Research indicates that fact-checking is usually able to correct the audience’s perceptions, a team of researchers found. Nathan Walter, of Northwestern University, Jonathan Cohen and Yasmin Morag, both of University of Haifa, and R. Lance Holbert, of Temple University (author names not in original order) carried out a meta-analysis of recent research on the effectiveness of fact-checking political claims.
Walter and colleagues’ analysis comprised 30 studies with a total of over 20 000 participants. The bottom line of the review is that fact-checking has a positive effect on the average citizen. However, many of the author’s other findings put a dampener on the result.
On a population level, fact-checking appears to be less effective when it refutes the reader’s pre-existing beliefs. On a closer look this effect is largely limited to conservatives. Liberals appear to be willing to accept even counter-attitudinal fact-checks, while conservatives are reluctant to do so.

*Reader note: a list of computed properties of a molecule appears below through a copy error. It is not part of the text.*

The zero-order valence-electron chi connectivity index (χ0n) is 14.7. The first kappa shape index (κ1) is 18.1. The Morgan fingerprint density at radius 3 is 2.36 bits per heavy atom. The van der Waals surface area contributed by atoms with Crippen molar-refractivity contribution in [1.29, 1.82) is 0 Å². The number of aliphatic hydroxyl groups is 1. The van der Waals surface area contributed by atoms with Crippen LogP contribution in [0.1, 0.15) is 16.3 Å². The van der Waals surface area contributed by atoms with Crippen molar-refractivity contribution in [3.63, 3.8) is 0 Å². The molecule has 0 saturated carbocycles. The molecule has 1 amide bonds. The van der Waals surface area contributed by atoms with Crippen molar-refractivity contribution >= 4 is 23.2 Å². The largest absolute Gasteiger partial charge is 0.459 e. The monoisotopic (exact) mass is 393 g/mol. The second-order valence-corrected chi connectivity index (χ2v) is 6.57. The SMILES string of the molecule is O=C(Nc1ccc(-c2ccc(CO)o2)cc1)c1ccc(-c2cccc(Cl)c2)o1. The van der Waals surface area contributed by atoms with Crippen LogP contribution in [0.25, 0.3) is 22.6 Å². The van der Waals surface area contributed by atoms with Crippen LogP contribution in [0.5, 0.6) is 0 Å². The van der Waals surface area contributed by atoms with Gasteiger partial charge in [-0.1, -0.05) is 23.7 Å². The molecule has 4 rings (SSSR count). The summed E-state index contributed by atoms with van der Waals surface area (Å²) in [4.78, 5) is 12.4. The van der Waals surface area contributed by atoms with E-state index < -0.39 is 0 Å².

The authors also found other attenuating factors to fact-checks’ effectiveness. For example, visual “Truth-O-Meters” reduce the effectiveness of fact-checks, as does nuanced language (e.g. “mostly false” instead of “false”). Even more worryingly, fact-checks are at their least effective during election campaigns – exactly when they’re most needed, the authors lament.
The article “Fact-Checking: A Meta-Analysis of What Works and for Whom” was published by the journal Political Communication. It is available online on the publisher’s website (abstract free).
Picture: Untitled by rawpixel.